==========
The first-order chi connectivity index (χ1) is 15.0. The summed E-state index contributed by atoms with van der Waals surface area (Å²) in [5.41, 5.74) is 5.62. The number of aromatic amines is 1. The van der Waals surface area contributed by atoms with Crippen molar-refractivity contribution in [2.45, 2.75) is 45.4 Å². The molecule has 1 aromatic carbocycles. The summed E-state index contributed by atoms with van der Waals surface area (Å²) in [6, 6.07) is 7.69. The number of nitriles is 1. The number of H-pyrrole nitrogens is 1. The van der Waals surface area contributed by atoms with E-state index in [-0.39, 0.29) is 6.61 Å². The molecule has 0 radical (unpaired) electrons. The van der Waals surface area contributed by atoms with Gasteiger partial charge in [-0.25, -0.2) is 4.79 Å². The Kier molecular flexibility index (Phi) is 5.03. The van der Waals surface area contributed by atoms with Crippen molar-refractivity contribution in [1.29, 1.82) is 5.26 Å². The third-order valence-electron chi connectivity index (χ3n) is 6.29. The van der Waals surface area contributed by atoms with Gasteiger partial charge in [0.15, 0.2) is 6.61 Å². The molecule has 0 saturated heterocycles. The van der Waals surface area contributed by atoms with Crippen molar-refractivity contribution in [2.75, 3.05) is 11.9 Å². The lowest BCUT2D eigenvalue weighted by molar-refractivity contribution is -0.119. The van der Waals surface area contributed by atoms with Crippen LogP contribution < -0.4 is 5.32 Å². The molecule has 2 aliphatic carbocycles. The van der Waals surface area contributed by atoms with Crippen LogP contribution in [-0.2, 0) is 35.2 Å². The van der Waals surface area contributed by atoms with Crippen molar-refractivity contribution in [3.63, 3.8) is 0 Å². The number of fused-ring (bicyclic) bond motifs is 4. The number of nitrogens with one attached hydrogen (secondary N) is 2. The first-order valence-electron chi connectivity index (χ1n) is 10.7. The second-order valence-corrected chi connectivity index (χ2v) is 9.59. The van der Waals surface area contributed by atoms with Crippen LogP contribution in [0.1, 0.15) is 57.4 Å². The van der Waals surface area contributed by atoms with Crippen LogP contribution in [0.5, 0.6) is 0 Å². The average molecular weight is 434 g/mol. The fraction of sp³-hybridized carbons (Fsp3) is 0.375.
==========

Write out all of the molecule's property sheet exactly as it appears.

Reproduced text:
The first-order chi connectivity index (χ1) is 15.0. The summed E-state index contributed by atoms with van der Waals surface area (Å²) in [5.41, 5.74) is 5.62. The number of aromatic amines is 1. The van der Waals surface area contributed by atoms with Crippen molar-refractivity contribution in [2.45, 2.75) is 45.4 Å². The molecule has 1 aromatic carbocycles. The summed E-state index contributed by atoms with van der Waals surface area (Å²) in [6, 6.07) is 7.69. The number of nitriles is 1. The number of H-pyrrole nitrogens is 1. The van der Waals surface area contributed by atoms with E-state index in [-0.39, 0.29) is 6.61 Å². The molecule has 0 radical (unpaired) electrons. The van der Waals surface area contributed by atoms with Gasteiger partial charge in [-0.25, -0.2) is 4.79 Å². The Kier molecular flexibility index (Phi) is 5.03. The van der Waals surface area contributed by atoms with Crippen molar-refractivity contribution in [1.29, 1.82) is 5.26 Å². The third-order valence-electron chi connectivity index (χ3n) is 6.29. The van der Waals surface area contributed by atoms with Gasteiger partial charge in [0.15, 0.2) is 6.61 Å². The molecule has 0 saturated heterocycles. The van der Waals surface area contributed by atoms with Crippen molar-refractivity contribution in [2.75, 3.05) is 11.9 Å². The lowest BCUT2D eigenvalue weighted by molar-refractivity contribution is -0.119. The van der Waals surface area contributed by atoms with Crippen LogP contribution < -0.4 is 5.32 Å². The molecule has 2 aliphatic carbocycles. The van der Waals surface area contributed by atoms with Crippen LogP contribution in [-0.2, 0) is 35.2 Å². The van der Waals surface area contributed by atoms with Crippen molar-refractivity contribution in [3.63, 3.8) is 0 Å². The number of fused-ring (bicyclic) bond motifs is 4. The number of nitrogens with one attached hydrogen (secondary N) is 2. The first-order valence-electron chi connectivity index (χ1n) is 10.7. The second-order valence-corrected chi connectivity index (χ2v) is 9.59. The van der Waals surface area contributed by atoms with Crippen LogP contribution in [0.1, 0.15) is 57.4 Å². The van der Waals surface area contributed by atoms with Crippen LogP contribution in [0.5, 0.6) is 0 Å². The average molecular weight is 434 g/mol. The fraction of sp³-hybridized carbons (Fsp3) is 0.375.